strategic value to h4, certainly not to the degree that f5 contends! } 10.O-O { Calm development and putting pressure along the f-file. Black must choose
      which side to castle still. } 10...O-O-O?! { I'm not sure how sound castling to the
      queenside is here. While it does remove his king from the kingside action
      white is aiming for, I feel that if his king were seated on g8 it would help
      support his rook influence on the f-file via the g8 king supporting f8. } 11.h3 { Politely asking if he would like to trade bishop for knight, there is no Bxh3
      nonsense here either. } 11...Be6 { This bishop retreat indicates that Black is not
      willing to trade knight for bishop, but unfortunately it robs the opportunity
      alltogether in the short term considering h3 protects the g4 square! } ( 11...Bxh3?? 12.gxh3 Qxh3 13.Kf2 { Everything is fine. } ) 12.Na3! { I realize
      it's a bit pompous to put an exclamation point after a move that yields no
      tactical kill, but I spent a good 10 minutes on this move with the plan of
      pbringing my knight to e4 where it will be centralized, lord over a ton of
      square and add pressure to that juicy f5 square where it may one day start to
      sink a knife into the Black king position! } 12...a6 { Taking a square away from the
      knight, but it never had any intention of going there! } 13.Nc2 Bf5 { Here I
      believe black began to realize that the f5 square and the b1-h7 diagonal may
      be of some strategic relevance. } 14.Ne3! { White sticks to his guns and
      offers the trade of light squared bishops which would retain his control of
      the f5 square! The tension is building on the kingside for Black. White's
      minor pieces are clearly better here, two centralized knights, an active white
      bishop and a black bishop that controls the critical f4 square for the Black
      knight. } 14...Be4 { I thought this move to be somewhat suspect, at some point Black
      should be fighting for the f6 push and I do not think this contributes. } 15.Qc2 { Connecting the rooks and putting pressure on the b2-h7 diagonal. } 15...Bxd3 16.Qxd3 Nf8 { Back to the back rank the knight goes! Oh how the dark squared white
      bishop tormented it. } 17.Nh4 { I make it abundantly clear that I am fighting
      for that f5 square and I want a knight there! There is no time to play g6 as
      the f7 pawn is hanging! } 17...Qe6 { Blockading the e pawn and making space for his
      knight on f8 where it may support the f6 push. } ( 17...g6?? 18.Rxf7 { And
      Black is in some serious trouble. } ) 18.Nhf5 { White is making good on his
      strategic goals, attacking the weak g7 pawn. Take a moment to appreciate
      white's knights vs black's. White has a powerful central knight on e3 which is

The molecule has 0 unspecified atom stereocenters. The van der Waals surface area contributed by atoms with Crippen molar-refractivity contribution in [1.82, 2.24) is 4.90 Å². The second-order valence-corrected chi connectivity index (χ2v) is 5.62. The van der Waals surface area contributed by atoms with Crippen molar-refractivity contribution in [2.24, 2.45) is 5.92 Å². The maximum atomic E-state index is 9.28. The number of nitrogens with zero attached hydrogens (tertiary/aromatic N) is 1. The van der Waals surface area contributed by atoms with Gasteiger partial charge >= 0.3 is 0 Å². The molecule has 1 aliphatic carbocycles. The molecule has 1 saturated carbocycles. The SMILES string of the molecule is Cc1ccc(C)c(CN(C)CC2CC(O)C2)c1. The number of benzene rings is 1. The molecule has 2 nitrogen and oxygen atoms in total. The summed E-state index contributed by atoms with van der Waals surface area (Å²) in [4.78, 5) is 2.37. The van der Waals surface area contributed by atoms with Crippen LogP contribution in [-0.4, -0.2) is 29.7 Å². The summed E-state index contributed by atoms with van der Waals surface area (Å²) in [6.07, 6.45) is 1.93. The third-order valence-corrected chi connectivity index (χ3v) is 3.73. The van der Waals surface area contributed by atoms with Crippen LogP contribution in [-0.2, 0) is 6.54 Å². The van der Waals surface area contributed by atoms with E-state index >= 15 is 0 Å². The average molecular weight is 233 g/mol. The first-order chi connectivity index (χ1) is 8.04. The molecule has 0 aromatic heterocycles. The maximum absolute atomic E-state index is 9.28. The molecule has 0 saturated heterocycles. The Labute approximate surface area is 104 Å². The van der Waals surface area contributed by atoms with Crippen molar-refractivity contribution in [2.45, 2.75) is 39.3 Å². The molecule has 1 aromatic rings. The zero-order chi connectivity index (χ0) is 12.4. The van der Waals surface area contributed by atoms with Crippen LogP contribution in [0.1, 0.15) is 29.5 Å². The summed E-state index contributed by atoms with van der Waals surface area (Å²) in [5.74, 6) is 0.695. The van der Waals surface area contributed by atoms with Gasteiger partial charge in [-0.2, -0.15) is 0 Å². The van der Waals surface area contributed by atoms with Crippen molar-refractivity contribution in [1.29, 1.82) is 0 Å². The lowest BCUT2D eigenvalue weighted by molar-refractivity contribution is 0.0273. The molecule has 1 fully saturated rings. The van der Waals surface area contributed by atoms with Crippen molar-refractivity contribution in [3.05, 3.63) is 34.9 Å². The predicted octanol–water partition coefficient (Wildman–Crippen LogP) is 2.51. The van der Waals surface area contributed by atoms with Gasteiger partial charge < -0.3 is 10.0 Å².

sipping lemonade in the sun with his friend on f5. Meanwhile black's knights
      are attempting to fill cracks in his position with spitballs and gum! } 18...Rg8 19.Nxe7+ { Creating a B+N vs two knights imbalance. If white could get the chance
      to play bh4 it would fair better. } 19...Nxe7 20.Rf3 { No rush to play Nf5, let's
      just connect the rooks and make black squirm some more. } 20...g6?? { Oops! } 21.Rf6! Qd7 22.Rxf7 Nf5?? 23.Rxd7 { Now it's all a simple endgame grind. I'm not
      sure why this blundered occured for Black. By this point I think the time
      difference was him at 25+ minutes and me about 8 or so. } 23...Rxd7 24.Nxf5 gxf5 25.Qxf5 Kb8 26.Kh2 Rdg7 27.Qf3 { I'm starting to get into serious time pressure
      of about 3 minutes on my clock to his 20+, everything past this is hammered
      out at blitz speed. } 27...Ne6 28.Rf1 Rf8 29.Qxf8+! { I don't fear this endgame a
      piece up. Thanks Silman's endgame course! } 29...Nxf8 30.Rxf8+ Ka7 31.e6 Re7 32.Rf7 Rxe6 33.Rxh7 c6 34.h4 Re2 35.h5 Rxb2 36.h6 Re2 37.Rh8 Re7 38.Bd6 Rf7 39.Kh3 Kb6 40.g4 Kb5 41.Kh4 Rf6 42.Be5 Rf1 43.Kh5 Rh1+ 44.Kg6 Kc4 45.Rb8 b5 46.h7 Kxc3 { Please, all you can eat buffet. Don't mind the queening pawns! } 47.h8=Q Rxh8 48.Rxh8 b4 49.Kf5 a5 50.g5 a4 51.g6 a3 { Whoa, he gives white
      the 'deep freeze' for free! } 52.g7 b3 53.g8=Q bxa2 54.Rh3+ Kc4 55.Rxa3 c5 56.dxc5 Kxc5 57.Rxa2 d4 58.Rc2+ Kb5 59.Qb8+ { White declared winner by
      adjudication }
      1-0
      "The Pin is mightier than the sword." -Fred Reinfield

      Comment


      • #4
        Boy, he sure did get loose once he blundered with g6, didn't he? Nice playing.
        Alexander Alekhine is my chess hero.

        An eerie chess short story: The Empty Chair

        My newest chess story: Gamble: A Supernatural Chess Tale

        Comment


        • #5
          Originally posted by Skwerly View Post
          Boy, he sure did get loose once he blundered with g6, didn't he? Nice playing.
          What did you think of my annotations?
          "The Pin is mightier than the sword." -Fred Reinfield

          Comment


          • #6
            A great idea and nice notes! Most were spot on.
            Alexander Alekhine is my chess hero.

            An eerie chess short story: The Empty Chair

            My newest chess story: Gamble: A Supernatural Chess Tale

            Comment